January 2008

[Originally posted by Maureen Weicher, January 29, 2008 at 9:59 am]

Slideshare calls itself “world’s largest community for sharing presentations on the web.” It’s particularly useful if you need to make a Powerpoint presentation since you should be able to run it from any computer with Internet access. Slideshare seems to have a decidedly business and marketing slant. Perhaps not suprisingly, one of the “most favorited” presentations of all time is called “Death by Powerpoint“. (Favorited has not made it into the online version of the OED or Merriam-Webster yet.) Some of the other most popular presentations deal with subjects such as branding, globalization, Knowledge Workers, Starbucks Tribal Knowledge and What is Design? (Answer: “Design is the fundamental soul of a man-made creation.”)

Slideshare contains lots and lots of slideshows containing amazing photos. It is odd to view these presentations without accompanying speech, though it appears at least some are designed to stand on their own. There is a genre called Slidecasts that contain both video and audio, some of which are clearly meant to be inspirational, including this one with adorable kittens.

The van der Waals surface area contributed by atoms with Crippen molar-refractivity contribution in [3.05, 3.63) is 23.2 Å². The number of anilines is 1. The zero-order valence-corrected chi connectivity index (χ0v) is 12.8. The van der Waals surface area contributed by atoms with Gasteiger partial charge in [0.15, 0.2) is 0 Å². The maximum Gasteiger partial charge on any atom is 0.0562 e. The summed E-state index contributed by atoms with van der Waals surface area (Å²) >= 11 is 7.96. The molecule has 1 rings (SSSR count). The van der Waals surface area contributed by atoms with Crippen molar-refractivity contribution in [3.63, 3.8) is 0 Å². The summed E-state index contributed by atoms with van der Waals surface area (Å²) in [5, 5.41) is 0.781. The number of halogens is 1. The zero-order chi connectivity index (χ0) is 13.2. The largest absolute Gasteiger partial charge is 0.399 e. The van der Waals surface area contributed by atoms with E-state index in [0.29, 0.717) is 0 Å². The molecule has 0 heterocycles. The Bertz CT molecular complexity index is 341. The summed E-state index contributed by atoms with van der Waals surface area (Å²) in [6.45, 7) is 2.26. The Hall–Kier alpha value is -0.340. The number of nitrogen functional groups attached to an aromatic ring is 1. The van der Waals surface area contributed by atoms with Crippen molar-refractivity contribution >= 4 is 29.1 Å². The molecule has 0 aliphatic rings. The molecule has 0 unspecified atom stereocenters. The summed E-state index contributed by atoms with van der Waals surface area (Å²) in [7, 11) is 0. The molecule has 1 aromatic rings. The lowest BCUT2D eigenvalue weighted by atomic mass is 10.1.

All in all, Slideshare can be a painless and entertaining way to get a quick look at the world of Business 2.0. For fun, you may like to watch this comedy video spoofing Powerpoint that I found on their blog.

As a note, I have noticed that sometimes Slideshare runs slow. I hope they will iron this out. If the links don’t work, you can try again later.

[Originally posted by Maureen Weicher, January 17, 2008 @ 4:30 pm]

The Library of Congress is posting some of its 3,000,000+ photos on Flickr and inviting the public to tag them. So far, it includes about 1500 b&w photos from the 1910’s and another 1500 color photos from 1930-40s. It is part of a larger collection of public domain photos hosted by Flickr called the Commons. Among other things, The LOC Collection contains some photographs of Coney Island taken back in the teens.

[Originally posted by William Keogan, January 16, 2008 @ 3:51 pm]

Looking for a brief introduction to the Digital Age— blogs, RSS, YouTube, tagging, etc.— check The Machine is Us/ing Us. (For best viewing, turn on the sound.) This fascinating presentation demonstrates the significance of the change from a linear paper-based culture to an electronic one of bits and bites.